Such individuals are also termed as full stack developers or architects. In this article, we refer them as T-Shape developer/architect. 

As per Wiki, the concept of T-shaped skills, or T-shaped persons is a metaphor used in job recruitment to describe the abilities of persons in the workforce. The vertical bar on the T represents the depth of related skills and expertise in a single field, whereas the horizontal bar is the ability to collaborate across disciplines with experts in other areas and to apply knowledge in areas of expertise other than one's own.

Using the same analogy, a T-shaped developer is the one who has a deep and robust understanding for a programming stack and has broad breadth exposure and knowledge of other ancillary programming stacks. 

E.g. a T-shape developer could be an individual who is an expert in Microsoft.Net (C#) and has a good grip on Angular and Database. 
Such credentials make the developer an end to end engineer who can work on all layers of the software development lifecycle. In this, e.g., the engineer has in-depth C# knowledge (represents the vertical bar of T) and has a fair or good understanding and expertise about Angular and DB. 

For an architect, however, he/she must possess not only in-depth knowledge but also to have broad technical expertise across several platforms.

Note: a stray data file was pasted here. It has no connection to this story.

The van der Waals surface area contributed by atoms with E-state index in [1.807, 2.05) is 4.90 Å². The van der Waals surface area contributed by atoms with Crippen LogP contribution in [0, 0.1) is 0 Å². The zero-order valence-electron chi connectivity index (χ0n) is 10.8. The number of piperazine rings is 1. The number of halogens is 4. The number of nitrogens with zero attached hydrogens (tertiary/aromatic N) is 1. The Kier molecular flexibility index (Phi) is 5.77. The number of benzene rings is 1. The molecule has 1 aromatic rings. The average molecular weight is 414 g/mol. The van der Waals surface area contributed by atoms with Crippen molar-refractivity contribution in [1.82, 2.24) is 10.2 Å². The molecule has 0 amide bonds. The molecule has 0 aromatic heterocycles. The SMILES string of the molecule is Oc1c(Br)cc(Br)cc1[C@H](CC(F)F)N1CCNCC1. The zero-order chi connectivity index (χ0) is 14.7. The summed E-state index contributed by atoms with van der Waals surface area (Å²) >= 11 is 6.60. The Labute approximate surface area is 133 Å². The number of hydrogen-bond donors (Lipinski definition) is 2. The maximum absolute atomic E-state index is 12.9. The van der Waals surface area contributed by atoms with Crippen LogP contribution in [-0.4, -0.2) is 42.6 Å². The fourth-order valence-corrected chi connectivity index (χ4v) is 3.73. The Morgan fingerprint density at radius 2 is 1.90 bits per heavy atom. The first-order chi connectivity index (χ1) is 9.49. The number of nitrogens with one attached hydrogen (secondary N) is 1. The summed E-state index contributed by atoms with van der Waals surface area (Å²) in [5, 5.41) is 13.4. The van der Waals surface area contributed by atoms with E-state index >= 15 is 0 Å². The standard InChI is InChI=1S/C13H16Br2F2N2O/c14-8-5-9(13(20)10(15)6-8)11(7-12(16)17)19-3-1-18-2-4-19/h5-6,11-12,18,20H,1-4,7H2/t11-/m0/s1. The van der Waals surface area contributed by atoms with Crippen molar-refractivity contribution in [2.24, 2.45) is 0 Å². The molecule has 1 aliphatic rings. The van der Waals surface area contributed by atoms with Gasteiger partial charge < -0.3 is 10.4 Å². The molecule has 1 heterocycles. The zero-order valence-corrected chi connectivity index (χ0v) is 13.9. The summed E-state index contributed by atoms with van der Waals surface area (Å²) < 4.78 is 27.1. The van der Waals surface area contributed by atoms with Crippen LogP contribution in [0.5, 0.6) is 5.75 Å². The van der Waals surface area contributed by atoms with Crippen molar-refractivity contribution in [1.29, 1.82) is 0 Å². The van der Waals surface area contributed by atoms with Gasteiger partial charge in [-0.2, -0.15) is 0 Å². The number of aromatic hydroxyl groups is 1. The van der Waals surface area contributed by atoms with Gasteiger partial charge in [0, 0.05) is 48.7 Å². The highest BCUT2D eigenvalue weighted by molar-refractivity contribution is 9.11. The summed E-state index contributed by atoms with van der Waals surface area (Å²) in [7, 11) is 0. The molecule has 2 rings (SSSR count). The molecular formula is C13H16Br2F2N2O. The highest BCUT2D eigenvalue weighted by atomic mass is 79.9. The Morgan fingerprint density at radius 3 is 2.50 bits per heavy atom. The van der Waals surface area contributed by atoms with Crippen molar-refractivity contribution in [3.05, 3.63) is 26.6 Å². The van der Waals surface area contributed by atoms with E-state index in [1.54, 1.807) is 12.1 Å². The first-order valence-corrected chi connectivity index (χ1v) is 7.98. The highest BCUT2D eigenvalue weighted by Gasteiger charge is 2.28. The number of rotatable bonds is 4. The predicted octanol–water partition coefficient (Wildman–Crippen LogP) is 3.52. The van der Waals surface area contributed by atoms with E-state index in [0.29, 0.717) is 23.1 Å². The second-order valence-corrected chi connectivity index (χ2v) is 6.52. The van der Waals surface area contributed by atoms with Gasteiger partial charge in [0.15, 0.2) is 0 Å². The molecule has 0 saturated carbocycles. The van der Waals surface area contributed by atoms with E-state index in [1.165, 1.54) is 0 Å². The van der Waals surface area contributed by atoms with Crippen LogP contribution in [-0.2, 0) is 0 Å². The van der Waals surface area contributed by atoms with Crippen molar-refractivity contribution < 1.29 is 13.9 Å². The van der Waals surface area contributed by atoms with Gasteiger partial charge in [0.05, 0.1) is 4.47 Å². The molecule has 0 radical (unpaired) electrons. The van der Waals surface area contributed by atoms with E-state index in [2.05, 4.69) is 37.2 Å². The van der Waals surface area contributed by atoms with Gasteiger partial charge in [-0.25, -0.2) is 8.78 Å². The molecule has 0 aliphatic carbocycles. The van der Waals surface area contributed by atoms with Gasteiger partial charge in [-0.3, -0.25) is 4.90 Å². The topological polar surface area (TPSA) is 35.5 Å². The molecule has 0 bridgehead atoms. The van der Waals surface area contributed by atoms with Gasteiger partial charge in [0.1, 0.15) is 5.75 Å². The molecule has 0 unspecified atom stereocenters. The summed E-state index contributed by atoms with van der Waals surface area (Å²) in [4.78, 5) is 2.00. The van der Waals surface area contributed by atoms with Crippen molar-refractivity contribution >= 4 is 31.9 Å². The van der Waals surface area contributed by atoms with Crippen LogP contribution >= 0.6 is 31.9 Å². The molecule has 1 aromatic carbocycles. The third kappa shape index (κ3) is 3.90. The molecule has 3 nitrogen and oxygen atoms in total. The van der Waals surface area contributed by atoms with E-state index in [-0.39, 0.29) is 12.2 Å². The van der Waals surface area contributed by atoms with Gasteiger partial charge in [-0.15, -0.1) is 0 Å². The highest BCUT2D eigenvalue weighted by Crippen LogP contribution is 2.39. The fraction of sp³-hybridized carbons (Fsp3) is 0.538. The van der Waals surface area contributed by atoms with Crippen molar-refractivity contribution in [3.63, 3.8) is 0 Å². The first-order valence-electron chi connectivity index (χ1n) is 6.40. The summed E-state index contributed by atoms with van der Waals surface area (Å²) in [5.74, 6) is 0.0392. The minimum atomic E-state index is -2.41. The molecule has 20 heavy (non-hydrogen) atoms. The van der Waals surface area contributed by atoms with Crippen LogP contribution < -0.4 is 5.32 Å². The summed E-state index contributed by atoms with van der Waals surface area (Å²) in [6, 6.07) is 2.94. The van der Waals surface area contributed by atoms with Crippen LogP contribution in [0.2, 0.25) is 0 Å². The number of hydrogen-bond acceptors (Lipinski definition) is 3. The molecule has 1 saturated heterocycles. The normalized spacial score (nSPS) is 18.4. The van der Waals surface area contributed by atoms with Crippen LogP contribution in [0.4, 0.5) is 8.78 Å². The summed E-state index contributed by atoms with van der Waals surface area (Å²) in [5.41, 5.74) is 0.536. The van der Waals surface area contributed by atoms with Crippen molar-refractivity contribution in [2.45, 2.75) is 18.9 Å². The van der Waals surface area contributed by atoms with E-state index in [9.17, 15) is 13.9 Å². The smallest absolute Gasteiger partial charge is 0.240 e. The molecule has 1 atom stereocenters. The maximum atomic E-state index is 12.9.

At the same time, the architect’s growth directly proportional to the number of platforms in which he/she has academic and mainly practical expertise, and also, with the number of subject areas in which he/she know oats.

While we talk about T-shape developer, the progression starts from the standard vertical bar and goes on to become T-shape to Pie-shape and eventually to an M-shape architect. 

The adjacent diagram represents a time to role graph. As time progresses, the expectations from the role also increase. 

Starting as a developer (represented by an I), the expectations from the individual increases. Apart from the depth of core programming understanding, it is now expected that the individual understands 1+ platforms and domain. And the expectations increase as the role progress. 

Following table can be used as a role to expectation mapping reference:

ShapeRoleExpectations (knows)
IDeveloper1 platform 
tLead Developer1+ platform + 1 domain
TArchitect1++ platforms, 1++ domains, Architecture Principles & Practices
nSr. Architect2+ platforms, 2+ domains, Enterprise Architecture